REACH was a collaborative effort to fill the knowledge and data gaps on the HIV epidemic affecting children, adolescents and pregnant women across Russia. It provided new data on long-term antiretroviral therapy toxicity, HIV resistance, Hepatitis C virus and Tuberculosis coinfections and comorbidities in this setting. Visit the REACH website.
Research on HIV, tuberculosis (TB) and/or hepatitis C (HCV) in patients with mono-, co-infections and/or comorbidities in the context of fostering collaboration with the Russian Federation
REACH addressed key research questions in the global health response to the epidemics of HIV, HCV and TB in the priority populations of pregnant women, children and adolescents. REACH built on long-standing, successful collaborations between European clinical research networks with track records of delivering innovative research across the three infections with leading collaborators from 7 centres of excellence in Siberian, Northwestern and Central districts of the Russian Federation. REACH was coordinated by Penta.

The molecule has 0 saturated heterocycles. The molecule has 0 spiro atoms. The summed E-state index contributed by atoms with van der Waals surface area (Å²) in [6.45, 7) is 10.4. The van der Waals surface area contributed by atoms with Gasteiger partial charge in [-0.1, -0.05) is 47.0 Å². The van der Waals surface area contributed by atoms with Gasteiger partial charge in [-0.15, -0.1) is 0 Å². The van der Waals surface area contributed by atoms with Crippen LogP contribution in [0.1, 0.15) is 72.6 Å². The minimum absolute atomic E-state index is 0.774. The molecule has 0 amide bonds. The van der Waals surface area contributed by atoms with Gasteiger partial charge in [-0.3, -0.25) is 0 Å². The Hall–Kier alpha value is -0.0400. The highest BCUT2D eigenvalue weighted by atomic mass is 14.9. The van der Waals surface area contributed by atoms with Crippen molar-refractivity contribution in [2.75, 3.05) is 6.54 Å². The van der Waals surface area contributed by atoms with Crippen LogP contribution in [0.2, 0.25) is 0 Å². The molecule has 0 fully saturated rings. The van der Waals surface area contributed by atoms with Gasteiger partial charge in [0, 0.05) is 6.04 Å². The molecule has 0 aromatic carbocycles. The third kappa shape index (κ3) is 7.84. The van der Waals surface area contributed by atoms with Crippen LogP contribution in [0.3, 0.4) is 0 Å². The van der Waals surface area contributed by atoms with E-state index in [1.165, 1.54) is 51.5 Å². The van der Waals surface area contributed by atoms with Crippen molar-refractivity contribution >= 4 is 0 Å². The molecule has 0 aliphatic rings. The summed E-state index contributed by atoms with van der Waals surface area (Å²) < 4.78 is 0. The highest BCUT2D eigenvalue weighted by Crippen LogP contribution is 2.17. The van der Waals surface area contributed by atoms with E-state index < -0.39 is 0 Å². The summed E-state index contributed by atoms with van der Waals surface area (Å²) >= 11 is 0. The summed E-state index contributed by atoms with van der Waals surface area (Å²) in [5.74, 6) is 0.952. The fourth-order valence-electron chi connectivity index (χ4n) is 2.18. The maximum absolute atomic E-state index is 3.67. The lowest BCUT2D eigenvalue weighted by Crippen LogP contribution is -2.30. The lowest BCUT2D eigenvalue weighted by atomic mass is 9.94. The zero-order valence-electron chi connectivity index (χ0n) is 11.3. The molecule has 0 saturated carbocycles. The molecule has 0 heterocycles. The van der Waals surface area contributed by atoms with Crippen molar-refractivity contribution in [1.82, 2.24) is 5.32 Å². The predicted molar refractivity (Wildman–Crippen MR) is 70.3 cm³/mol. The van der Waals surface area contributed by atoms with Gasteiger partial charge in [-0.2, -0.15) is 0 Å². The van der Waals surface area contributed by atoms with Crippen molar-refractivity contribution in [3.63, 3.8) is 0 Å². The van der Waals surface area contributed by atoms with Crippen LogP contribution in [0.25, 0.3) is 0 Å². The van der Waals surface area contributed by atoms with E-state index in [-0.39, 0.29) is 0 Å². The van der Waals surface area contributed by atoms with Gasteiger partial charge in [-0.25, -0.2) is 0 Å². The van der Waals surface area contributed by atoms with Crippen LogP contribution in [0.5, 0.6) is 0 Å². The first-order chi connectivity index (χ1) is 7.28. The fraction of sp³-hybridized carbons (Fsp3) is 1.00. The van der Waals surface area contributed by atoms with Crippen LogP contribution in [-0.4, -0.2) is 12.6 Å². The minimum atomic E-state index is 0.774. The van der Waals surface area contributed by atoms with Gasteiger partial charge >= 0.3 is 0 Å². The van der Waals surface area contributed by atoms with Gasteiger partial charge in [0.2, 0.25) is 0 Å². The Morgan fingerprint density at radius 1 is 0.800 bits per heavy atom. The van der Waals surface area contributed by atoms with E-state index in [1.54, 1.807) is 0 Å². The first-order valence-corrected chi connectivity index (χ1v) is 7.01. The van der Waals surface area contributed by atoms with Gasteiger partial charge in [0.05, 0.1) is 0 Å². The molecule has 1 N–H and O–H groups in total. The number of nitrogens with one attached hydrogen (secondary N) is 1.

The high burden of intersecting epidemics of these 3 infections pose a major public health challenge to Russia and the broader European region. The global health goals of ending AIDS, reducing TB deaths and new HCV cases by 90% by 2030 can only be realized if the unique health needs are considered and targeted research to these priority populations is undertaken to optimize the impact of innovations in diagnostics and treatment.
REACH conducted joint research to better understand the epidemiology, disease progression, treatment and outcomes of HIV, TB and HCV mono- and co-infections among pregnant women, children and adolescents in the Russian Federation, contributing to the reduction of related morbidity and mortality in these vulnerable groups. REACH also exchanged knowledge, build capacity and prepare for future collaborative research on HIV, TB and HCV in children, adolescents and pregnant women in the Russian Federation, engaging and involving patients in all activities.
This project has received funding from the European Union’s Horizon 2020 research and innovation programme under grant agreement No. 825579